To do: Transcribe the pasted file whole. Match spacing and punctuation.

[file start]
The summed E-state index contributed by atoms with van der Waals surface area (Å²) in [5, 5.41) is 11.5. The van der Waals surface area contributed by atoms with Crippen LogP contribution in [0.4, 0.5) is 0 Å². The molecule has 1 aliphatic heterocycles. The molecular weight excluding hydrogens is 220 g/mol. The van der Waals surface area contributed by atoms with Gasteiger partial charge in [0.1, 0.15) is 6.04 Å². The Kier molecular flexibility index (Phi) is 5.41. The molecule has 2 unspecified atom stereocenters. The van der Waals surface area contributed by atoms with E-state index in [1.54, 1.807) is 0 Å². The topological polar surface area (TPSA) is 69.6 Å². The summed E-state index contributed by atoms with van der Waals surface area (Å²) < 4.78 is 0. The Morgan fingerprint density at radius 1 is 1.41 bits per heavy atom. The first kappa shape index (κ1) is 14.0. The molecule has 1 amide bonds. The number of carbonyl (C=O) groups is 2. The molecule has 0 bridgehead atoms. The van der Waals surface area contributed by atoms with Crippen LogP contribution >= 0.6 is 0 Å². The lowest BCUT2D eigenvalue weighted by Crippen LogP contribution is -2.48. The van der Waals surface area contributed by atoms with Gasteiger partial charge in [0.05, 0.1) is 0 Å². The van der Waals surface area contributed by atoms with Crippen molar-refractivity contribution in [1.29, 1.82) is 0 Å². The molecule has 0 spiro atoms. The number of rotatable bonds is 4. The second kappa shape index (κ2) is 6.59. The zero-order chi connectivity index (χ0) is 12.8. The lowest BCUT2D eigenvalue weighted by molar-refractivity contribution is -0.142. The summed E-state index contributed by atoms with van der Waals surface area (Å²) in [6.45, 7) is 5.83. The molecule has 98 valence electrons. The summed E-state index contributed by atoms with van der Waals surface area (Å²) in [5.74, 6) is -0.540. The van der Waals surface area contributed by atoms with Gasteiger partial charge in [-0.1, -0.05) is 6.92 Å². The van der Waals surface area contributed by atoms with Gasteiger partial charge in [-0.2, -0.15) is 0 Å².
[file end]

The summed E-state index contributed by atoms with van der Waals surface area (Å²) in [5, 5.41) is 11.5. The van der Waals surface area contributed by atoms with Crippen LogP contribution in [0.4, 0.5) is 0 Å². The molecule has 1 aliphatic heterocycles. The molecular weight excluding hydrogens is 220 g/mol. The van der Waals surface area contributed by atoms with Gasteiger partial charge in [0.1, 0.15) is 6.04 Å². The Kier molecular flexibility index (Phi) is 5.41. The molecule has 2 unspecified atom stereocenters. The van der Waals surface area contributed by atoms with E-state index in [1.54, 1.807) is 0 Å². The topological polar surface area (TPSA) is 69.6 Å². The summed E-state index contributed by atoms with van der Waals surface area (Å²) < 4.78 is 0. The Morgan fingerprint density at radius 1 is 1.41 bits per heavy atom. The first kappa shape index (κ1) is 14.0. The molecule has 1 amide bonds. The number of carbonyl (C=O) groups is 2. The molecule has 0 bridgehead atoms. The van der Waals surface area contributed by atoms with Crippen LogP contribution >= 0.6 is 0 Å². The lowest BCUT2D eigenvalue weighted by Crippen LogP contribution is -2.48. The van der Waals surface area contributed by atoms with Gasteiger partial charge in [0.05, 0.1) is 0 Å². The van der Waals surface area contributed by atoms with Crippen molar-refractivity contribution in [1.29, 1.82) is 0 Å². The molecule has 0 spiro atoms. The number of rotatable bonds is 4. The second kappa shape index (κ2) is 6.59. The zero-order chi connectivity index (χ0) is 12.8. The lowest BCUT2D eigenvalue weighted by molar-refractivity contribution is -0.142. The summed E-state index contributed by atoms with van der Waals surface area (Å²) in [6.45, 7) is 5.83. The molecule has 98 valence electrons. The summed E-state index contributed by atoms with van der Waals surface area (Å²) in [5.74, 6) is -0.540. The van der Waals surface area contributed by atoms with Gasteiger partial charge in [-0.1, -0.05) is 6.92 Å². The van der Waals surface area contributed by atoms with Gasteiger partial charge in [-0.2, -0.15) is 0 Å².